Unoccluded Retinol Penetrates Human Skin In Vivo More Effectively Than Unoccluded Retinyl Palmitate or Retinoic Acid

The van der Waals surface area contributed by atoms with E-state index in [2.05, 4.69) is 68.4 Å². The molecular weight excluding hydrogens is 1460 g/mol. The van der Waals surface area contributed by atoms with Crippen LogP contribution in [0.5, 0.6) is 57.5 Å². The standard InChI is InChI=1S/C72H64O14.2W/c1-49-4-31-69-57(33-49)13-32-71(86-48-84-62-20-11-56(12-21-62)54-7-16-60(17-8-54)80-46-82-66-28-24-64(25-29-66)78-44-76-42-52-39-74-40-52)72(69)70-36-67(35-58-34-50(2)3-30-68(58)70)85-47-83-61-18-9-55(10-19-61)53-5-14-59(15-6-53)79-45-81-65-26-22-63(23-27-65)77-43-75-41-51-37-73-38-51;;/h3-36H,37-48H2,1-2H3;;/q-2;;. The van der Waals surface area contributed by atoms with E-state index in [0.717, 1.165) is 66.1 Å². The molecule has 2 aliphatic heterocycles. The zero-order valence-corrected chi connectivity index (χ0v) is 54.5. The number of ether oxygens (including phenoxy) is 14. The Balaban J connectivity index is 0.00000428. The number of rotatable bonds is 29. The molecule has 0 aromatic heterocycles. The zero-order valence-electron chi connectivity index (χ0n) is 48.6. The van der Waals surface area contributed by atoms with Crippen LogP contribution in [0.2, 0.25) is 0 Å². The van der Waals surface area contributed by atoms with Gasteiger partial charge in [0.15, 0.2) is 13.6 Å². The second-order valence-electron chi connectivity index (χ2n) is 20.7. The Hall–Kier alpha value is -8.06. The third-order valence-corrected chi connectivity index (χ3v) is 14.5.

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      The formation of all-trans retinoic acid is an oxidative process whereby retinol is converted to retinaldehyde and then to retinoic acid. Because retinol causes qualitative molecular changes similar to those produced by retinoic acid, we compared potency of retinol, retinaldehyde, and retinyl palmitate to retinoic acid and assessed the effects of occlusion. Retinoids were prepared in an experimental vehicle of 95% ethanol:propylene glycol (7:3) with anti-oxidant. Induction of retinoic acid 4-hydroxylase activity was the end point for comparison. Retinoic acid concentrations from 0.001% to 0.05% under occlusion produced a linear dose-response induction of 4-hydroxylase activity. The concentrations of the other retinoids under occlusion required to achieve significant induction of enzyme activity were 0.6% retinyl palmitate, 0.025% retinol, and 0.01% retinaldehyde. The linear dose-response was lost with retinoid concentrations in excess of 0.25% retinol or 0.5% retinaldehyde. Statistical analyses showed no difference in 4-hydroxylase activity between unocciuded and occluded retinol treated sites. By contrast, however, unoccluded sites treated with retinoic acid or retinyl palmitate had less induction of 4-hydroxylase activity than occluded sites. Retinol, retinaldehyde, and retinyl palmitate did not produce erythema but did increase epidermal thickness. Although retinol is a weaker retinoid than retinoic acid, the increased penetration of unoccluded retinol in comparison to unoccluded retinoic acid with this prototypic vehicle confers on retinol a more effective delivery of a retinoidal effect than unocciuded retinoic acid. Retinol at 0.25% may be a useful retinoid for application without occlusion because it does not irritate but does induce cellular and molecular changes similar to those observed with application of 0.025% retinoic acid.



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